This book challenges the prevailing account of the Supreme Court of
the New Deal era, which holds that in the spring of 1937 the Court
suddenly abandoned jurisprudential positions it had staked out in
such areas as substantive due process and commerce clause doctrine.
In the conventional view, the impetus for such a dramatic reversal
was provided by external political pressures manifested in FDR's
landslide victory in the 1936 election, and by the subsequent
Court-packing crisis. Author Barry Cushman, by contrast, discounts
the role that political pressure played in securing this
"constitutional revolution." Instead, he reorients study of the New
Deal Court by focusing attention on the internal dynamics of
doctrinal development and the role of New Dealers in seizing
opportunities presented by doctrinal change.
Recasting this central story in American constitutional
development as a chapter in the history of ideas rather than simply
an episode in the history of politics, Cushman offers a thoroughly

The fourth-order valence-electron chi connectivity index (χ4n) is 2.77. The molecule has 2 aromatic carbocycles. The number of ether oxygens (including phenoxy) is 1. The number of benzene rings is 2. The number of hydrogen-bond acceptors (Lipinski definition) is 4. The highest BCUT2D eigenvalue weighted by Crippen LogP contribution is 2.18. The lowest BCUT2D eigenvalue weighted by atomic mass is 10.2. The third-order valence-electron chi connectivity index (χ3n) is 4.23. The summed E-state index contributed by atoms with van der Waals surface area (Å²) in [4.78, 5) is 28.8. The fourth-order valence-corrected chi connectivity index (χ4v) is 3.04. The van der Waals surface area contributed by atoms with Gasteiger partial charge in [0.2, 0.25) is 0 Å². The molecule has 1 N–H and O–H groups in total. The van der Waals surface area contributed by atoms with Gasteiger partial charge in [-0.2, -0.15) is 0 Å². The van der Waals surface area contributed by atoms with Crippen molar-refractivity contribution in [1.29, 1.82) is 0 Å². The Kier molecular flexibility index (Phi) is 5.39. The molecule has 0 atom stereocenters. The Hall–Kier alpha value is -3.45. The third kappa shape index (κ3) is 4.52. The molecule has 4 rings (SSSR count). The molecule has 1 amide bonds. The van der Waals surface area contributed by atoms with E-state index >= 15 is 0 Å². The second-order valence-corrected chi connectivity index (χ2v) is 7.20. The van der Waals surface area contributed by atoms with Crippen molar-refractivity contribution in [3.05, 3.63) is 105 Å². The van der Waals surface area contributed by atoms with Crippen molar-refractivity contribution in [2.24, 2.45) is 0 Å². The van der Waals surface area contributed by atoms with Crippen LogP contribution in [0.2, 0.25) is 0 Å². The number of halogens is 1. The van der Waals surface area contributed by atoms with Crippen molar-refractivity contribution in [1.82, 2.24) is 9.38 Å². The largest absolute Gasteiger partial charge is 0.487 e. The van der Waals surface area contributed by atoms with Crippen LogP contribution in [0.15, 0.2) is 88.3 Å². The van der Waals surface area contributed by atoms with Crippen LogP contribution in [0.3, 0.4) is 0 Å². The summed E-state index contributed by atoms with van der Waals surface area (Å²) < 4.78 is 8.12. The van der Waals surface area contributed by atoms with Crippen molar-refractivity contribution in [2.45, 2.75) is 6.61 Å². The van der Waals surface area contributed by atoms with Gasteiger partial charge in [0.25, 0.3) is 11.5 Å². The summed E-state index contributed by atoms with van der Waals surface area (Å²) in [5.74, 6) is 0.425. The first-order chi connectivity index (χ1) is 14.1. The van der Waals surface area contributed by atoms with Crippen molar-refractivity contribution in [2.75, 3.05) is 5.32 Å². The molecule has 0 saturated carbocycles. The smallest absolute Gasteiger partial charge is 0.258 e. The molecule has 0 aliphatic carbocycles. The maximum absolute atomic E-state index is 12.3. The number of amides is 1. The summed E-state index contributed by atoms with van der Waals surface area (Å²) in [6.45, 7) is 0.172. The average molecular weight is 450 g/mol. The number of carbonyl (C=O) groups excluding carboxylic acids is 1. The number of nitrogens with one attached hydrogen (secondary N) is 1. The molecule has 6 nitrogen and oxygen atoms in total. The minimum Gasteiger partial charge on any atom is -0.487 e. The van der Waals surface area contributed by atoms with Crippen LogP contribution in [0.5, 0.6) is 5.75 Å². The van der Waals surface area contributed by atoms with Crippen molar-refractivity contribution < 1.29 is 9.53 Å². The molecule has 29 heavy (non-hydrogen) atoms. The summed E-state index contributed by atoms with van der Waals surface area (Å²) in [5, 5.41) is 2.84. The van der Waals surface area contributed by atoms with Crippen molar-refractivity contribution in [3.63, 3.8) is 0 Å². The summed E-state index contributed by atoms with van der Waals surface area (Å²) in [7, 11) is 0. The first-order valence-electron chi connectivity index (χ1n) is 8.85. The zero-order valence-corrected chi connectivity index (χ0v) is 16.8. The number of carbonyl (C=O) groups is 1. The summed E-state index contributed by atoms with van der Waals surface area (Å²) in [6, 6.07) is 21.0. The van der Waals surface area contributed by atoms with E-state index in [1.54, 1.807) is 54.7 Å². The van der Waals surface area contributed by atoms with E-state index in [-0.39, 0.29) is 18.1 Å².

researched and carefully argued study that recharacterizes the
mechanics by which laissez-faire constitutionalism unraveled and
finally collapsed during FDR's reign. Identifying previously unseen
connections between several different lines of doctrine, Rethinking
the New Deal Court charts the manner in which Nebbia v. New York's
abandonment of the distinction between public and private
enterprise hastened the demise of the doctrinal structure in which
that distinction had played a central role. As intelligent as it is
revisionist, this volume will greatly interest students of legal
history, constitutional law, and political science.
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